Sometimes the light catches you off-guard. Like today, February 1st, coming into your study to work on the first part of the book you’ve decided to write with your husband about building the house you live in, the one in which you raised your children, the one where you hope you can spend the rest of your life, though it’s far from services and the sorts of things people need as they age.
But just now, the light in the corner:
That photograph in the wooden frame is one of the only images you have of your grandparents (your father between them), though the sunlight has dazzled the glass. The edge of the big window. Two stars on the blue ceiling inspired by Giotto’s decorations in the Scrovegni Chapel. The light drew you in and made you realize how much you love this room. Everything in it has meaning—the maps, the photographs, the rocks functioning as bookends on your desk (two heavily fossiled, one from mountains surround the Great Salt Lake in Utah and one from Sandcut Beach, west of Sooke). In this light even the cobwebs are beautiful.
You wrote the first page of the house-building book a little while ago and on the plans your husband drew and blue-printed, this room was a guest-room. And yes, it was, at first. There was a sofa-bed that ended up accompanying one child to university and what, disappearing at the end of the term? You had a desk here, a small one tucked under the window Now guests sleep in the abandoned rooms at the back of the house and you never need to tidy your desk—a long pine table—when people come; you can simply close the door. But right now, the light is so beautiful, it has something of spring in it, and it floods out of the room and into the hall, some of it filtering through the stained-glass window given to you by Ann York when you announced you were going to build a house together.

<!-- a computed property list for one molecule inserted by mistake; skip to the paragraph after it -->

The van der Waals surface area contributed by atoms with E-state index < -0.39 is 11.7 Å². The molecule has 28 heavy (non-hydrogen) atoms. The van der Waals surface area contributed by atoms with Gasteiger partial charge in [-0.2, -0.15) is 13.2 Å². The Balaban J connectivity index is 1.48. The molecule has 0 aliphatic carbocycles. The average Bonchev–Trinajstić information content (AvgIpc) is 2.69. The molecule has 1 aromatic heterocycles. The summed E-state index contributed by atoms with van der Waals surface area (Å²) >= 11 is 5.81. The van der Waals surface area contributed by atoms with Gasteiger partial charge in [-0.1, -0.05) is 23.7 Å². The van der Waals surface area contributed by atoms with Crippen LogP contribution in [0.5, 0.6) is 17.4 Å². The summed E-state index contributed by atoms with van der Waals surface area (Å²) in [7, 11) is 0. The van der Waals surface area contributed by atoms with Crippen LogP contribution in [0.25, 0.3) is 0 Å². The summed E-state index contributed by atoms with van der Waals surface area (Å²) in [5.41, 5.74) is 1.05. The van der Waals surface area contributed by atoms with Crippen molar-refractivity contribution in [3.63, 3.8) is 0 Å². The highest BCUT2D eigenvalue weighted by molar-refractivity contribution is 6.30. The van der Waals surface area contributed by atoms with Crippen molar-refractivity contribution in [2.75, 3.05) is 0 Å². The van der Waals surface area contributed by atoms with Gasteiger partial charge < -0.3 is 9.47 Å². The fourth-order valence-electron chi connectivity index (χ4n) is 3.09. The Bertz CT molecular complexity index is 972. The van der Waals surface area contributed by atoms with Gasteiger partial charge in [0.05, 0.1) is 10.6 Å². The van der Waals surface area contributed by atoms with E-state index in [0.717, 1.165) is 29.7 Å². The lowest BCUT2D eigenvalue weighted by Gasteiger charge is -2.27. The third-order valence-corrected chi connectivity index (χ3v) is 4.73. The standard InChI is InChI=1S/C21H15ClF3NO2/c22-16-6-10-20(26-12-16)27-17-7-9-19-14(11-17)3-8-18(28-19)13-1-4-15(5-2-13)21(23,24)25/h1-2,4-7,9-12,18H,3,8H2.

The other evening you were sitting by the fire at 6 p.m. and the sky wasn’t yet dark. It was a February sky, though it wasn’t yet February. Deep blue, a few bright stars, a jet trail in the far west. You think of Emily Dickinson this time of year:
A Light exists in Spring
Not present on the Year
At any other period —
When March is scarcely here
A Color stands abroad
On Solitary Fields
That Science cannot overtake
But Human Nature feels.
It waits upon the Lawn,
It shows the furthest Tree
Upon the furthest Slope you know
It almost speaks to you.
It does. It almost speaks to you.